Brexit has caused deep divisions in households in the UK. In France, the ‘gilets jaunes’ are threatening to bring the country to a standstill over rising fuel costs. Can conflict theory help us understand why?

If you’ve noticed that the world seems to be getting a lot less tolerant these days, then conflict theory might have the answer.

What Is Conflict Theory?

Its premise is simple. Developed by Karl Marx, it suggests that society exists in a perpetual state of conflict, rather than harmony.

This is because we are all competing for the same, finite resources. In other words, for each social resource, there is a potential for conflict.

Marx stated that the wealthy in society will always protect their resources and keep them hidden away. The poor will try and obtain wealth using any means necessary.

As a result, there is a constant struggle between these two groups – the rich and the poor. Both individuals and groups within society will strive to benefit themselves over others.

Karl Marx conflict theory

Main Points of Conflict Theory:

  • Limited resources lead to competition between groups in society.
  • These groups are the rich ruling class or the poor working class.
  • The competition is usually economic or social with the ruling class dominating over the working class.

Let’s explore each of the main points in more detail.

1. Competition for resources

There are three types of resource that cause conflict:

  1. Economic resources
  2. Power resources
  3. Status resources

The most obvious resource in society is money. Wealth frees you from stress, worry, it provides you with a better life, more choices.

We all know what money can give us. Money buys you a big house. The opportunity to live in a nice area. The chance to go to a good school, to get a good education. Once you have good qualifications, you can get a better job. This perpetuates the circle of wealth.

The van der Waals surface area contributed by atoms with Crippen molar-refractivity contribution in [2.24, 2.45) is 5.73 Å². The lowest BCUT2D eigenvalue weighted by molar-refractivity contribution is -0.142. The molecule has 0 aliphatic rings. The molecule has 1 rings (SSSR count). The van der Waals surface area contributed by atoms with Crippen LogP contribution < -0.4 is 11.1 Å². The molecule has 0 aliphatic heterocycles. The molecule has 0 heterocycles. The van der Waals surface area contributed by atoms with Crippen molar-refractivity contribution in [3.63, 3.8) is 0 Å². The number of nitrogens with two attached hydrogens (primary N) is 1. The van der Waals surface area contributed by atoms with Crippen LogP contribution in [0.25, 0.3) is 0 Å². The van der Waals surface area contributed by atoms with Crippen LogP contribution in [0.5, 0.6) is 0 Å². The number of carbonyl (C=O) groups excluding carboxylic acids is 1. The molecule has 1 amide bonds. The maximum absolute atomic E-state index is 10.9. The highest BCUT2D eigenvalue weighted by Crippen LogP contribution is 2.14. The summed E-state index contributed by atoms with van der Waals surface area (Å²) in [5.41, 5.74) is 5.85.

Of course, resources don’t just include money. They are also those intangible things like time and social status. For example, a poor, working-class woman in a coercive relationship is not going to have the same opportunities as a single man with rich parents.

Therefore, it is important to understand that there are different types of struggles for resources.

2. The types of groups competing

Marx suggested two types of groups involved in the competition for resources.

  • The wealthy, the ruling class or the bourgeoisie.
  • The poor, working class or the proletariat.

The bourgeoisie account for a very small percentage of the population, but they have the power and resources. As a result, they use this power to influence and dominate the larger majority of the proletariat.

This is the pyramid theory in which a small group at the top control the power of all the other members of society below them. They achieve this in several ways. They take control of the media, they focus attention away from themselves and they will target minority groups for society’s problems.

3. Types of competition – economic and social

interpersonal conflict

So the two groups are the rich and the poor and they are competing for wealth, but they are also competing on a social level too. So what does that mean?

Take the relationship between an employer and a worker. The employer can keep wages stagnating for years, cut worker’s benefits, freeze overtime and stop pay rises. All the worker has is his or her labour to sell as a commodity. They don’t own the factory or the business. They are at the whim of the owners.

Ultimately, the owners want to get the most out of their workers with it costing them the least amount. The same applies to a tenant and a landlord. Their relationship in society is unequal. The landlord wants the most they can get for the property, no matter how nice their tenants are. Therefore there will always be conflict.